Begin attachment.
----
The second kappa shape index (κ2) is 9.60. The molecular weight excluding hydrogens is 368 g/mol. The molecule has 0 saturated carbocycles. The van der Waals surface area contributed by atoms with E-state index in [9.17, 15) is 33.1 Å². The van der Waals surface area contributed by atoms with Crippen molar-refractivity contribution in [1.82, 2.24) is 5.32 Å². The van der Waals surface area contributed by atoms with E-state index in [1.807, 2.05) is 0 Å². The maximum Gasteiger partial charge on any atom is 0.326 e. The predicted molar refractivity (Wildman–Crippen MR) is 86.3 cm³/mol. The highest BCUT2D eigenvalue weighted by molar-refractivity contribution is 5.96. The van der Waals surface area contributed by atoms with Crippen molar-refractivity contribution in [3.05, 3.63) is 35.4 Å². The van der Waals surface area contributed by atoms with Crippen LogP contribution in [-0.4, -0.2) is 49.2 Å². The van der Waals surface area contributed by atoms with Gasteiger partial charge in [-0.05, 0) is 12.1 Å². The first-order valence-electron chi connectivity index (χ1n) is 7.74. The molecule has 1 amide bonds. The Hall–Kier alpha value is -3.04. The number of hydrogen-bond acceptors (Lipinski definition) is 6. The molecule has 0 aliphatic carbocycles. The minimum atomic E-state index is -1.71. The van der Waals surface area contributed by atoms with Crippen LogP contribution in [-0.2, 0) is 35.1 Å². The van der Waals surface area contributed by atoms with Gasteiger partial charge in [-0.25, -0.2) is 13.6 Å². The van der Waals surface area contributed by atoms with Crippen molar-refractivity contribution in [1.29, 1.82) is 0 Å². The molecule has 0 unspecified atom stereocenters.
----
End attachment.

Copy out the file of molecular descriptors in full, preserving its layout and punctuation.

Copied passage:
The second kappa shape index (κ2) is 9.60. The molecular weight excluding hydrogens is 368 g/mol. The molecule has 0 saturated carbocycles. The van der Waals surface area contributed by atoms with E-state index in [9.17, 15) is 33.1 Å². The van der Waals surface area contributed by atoms with Crippen molar-refractivity contribution in [1.82, 2.24) is 5.32 Å². The van der Waals surface area contributed by atoms with E-state index in [1.807, 2.05) is 0 Å². The maximum Gasteiger partial charge on any atom is 0.326 e. The predicted molar refractivity (Wildman–Crippen MR) is 86.3 cm³/mol. The highest BCUT2D eigenvalue weighted by molar-refractivity contribution is 5.96. The van der Waals surface area contributed by atoms with Crippen molar-refractivity contribution in [3.05, 3.63) is 35.4 Å². The van der Waals surface area contributed by atoms with Crippen LogP contribution in [-0.4, -0.2) is 49.2 Å². The van der Waals surface area contributed by atoms with Gasteiger partial charge in [-0.05, 0) is 12.1 Å². The first-order valence-electron chi connectivity index (χ1n) is 7.74. The molecule has 1 amide bonds. The Hall–Kier alpha value is -3.04. The number of hydrogen-bond acceptors (Lipinski definition) is 6. The molecule has 0 aliphatic carbocycles. The minimum atomic E-state index is -1.71. The van der Waals surface area contributed by atoms with Crippen LogP contribution in [-0.2, 0) is 35.1 Å². The van der Waals surface area contributed by atoms with Gasteiger partial charge in [-0.25, -0.2) is 13.6 Å². The van der Waals surface area contributed by atoms with Crippen molar-refractivity contribution in [1.29, 1.82) is 0 Å². The molecule has 0 unspecified atom stereocenters.